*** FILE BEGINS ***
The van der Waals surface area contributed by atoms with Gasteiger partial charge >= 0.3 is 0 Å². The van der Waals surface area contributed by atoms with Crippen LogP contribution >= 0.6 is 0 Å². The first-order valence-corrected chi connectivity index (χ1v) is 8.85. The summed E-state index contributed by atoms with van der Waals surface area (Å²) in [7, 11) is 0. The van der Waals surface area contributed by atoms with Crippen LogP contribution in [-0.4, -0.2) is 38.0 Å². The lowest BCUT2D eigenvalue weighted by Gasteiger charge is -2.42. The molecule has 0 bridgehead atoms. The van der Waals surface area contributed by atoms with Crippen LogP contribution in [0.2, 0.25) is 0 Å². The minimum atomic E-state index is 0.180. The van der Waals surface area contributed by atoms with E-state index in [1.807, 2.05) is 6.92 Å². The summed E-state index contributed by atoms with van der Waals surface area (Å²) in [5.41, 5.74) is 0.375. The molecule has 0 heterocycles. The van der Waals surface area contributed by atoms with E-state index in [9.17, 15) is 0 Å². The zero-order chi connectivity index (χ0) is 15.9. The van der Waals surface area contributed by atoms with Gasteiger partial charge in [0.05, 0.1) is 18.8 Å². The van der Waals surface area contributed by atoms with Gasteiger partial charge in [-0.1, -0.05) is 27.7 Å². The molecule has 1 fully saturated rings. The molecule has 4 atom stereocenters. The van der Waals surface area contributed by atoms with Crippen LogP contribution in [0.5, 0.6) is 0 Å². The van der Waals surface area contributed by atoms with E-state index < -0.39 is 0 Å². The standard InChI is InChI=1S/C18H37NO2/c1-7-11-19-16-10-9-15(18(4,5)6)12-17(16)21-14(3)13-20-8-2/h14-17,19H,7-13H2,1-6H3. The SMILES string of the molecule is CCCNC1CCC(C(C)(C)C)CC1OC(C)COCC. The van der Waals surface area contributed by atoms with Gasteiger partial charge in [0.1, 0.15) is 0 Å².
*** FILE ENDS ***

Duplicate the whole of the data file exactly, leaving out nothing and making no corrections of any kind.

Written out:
The van der Waals surface area contributed by atoms with Gasteiger partial charge >= 0.3 is 0 Å². The van der Waals surface area contributed by atoms with Crippen LogP contribution >= 0.6 is 0 Å². The first-order valence-corrected chi connectivity index (χ1v) is 8.85. The summed E-state index contributed by atoms with van der Waals surface area (Å²) in [7, 11) is 0. The van der Waals surface area contributed by atoms with Crippen LogP contribution in [-0.4, -0.2) is 38.0 Å². The lowest BCUT2D eigenvalue weighted by Gasteiger charge is -2.42. The molecule has 0 bridgehead atoms. The van der Waals surface area contributed by atoms with Crippen LogP contribution in [0.2, 0.25) is 0 Å². The minimum atomic E-state index is 0.180. The van der Waals surface area contributed by atoms with E-state index in [1.807, 2.05) is 6.92 Å². The summed E-state index contributed by atoms with van der Waals surface area (Å²) in [5.41, 5.74) is 0.375. The molecule has 0 heterocycles. The van der Waals surface area contributed by atoms with E-state index in [9.17, 15) is 0 Å². The zero-order chi connectivity index (χ0) is 15.9. The van der Waals surface area contributed by atoms with Gasteiger partial charge in [0.05, 0.1) is 18.8 Å². The van der Waals surface area contributed by atoms with Gasteiger partial charge in [-0.1, -0.05) is 27.7 Å². The molecule has 1 fully saturated rings. The molecule has 4 atom stereocenters. The van der Waals surface area contributed by atoms with Crippen LogP contribution in [0.5, 0.6) is 0 Å². The van der Waals surface area contributed by atoms with E-state index < -0.39 is 0 Å². The standard InChI is InChI=1S/C18H37NO2/c1-7-11-19-16-10-9-15(18(4,5)6)12-17(16)21-14(3)13-20-8-2/h14-17,19H,7-13H2,1-6H3. The SMILES string of the molecule is CCCNC1CCC(C(C)(C)C)CC1OC(C)COCC. The van der Waals surface area contributed by atoms with Gasteiger partial charge in [0.1, 0.15) is 0 Å².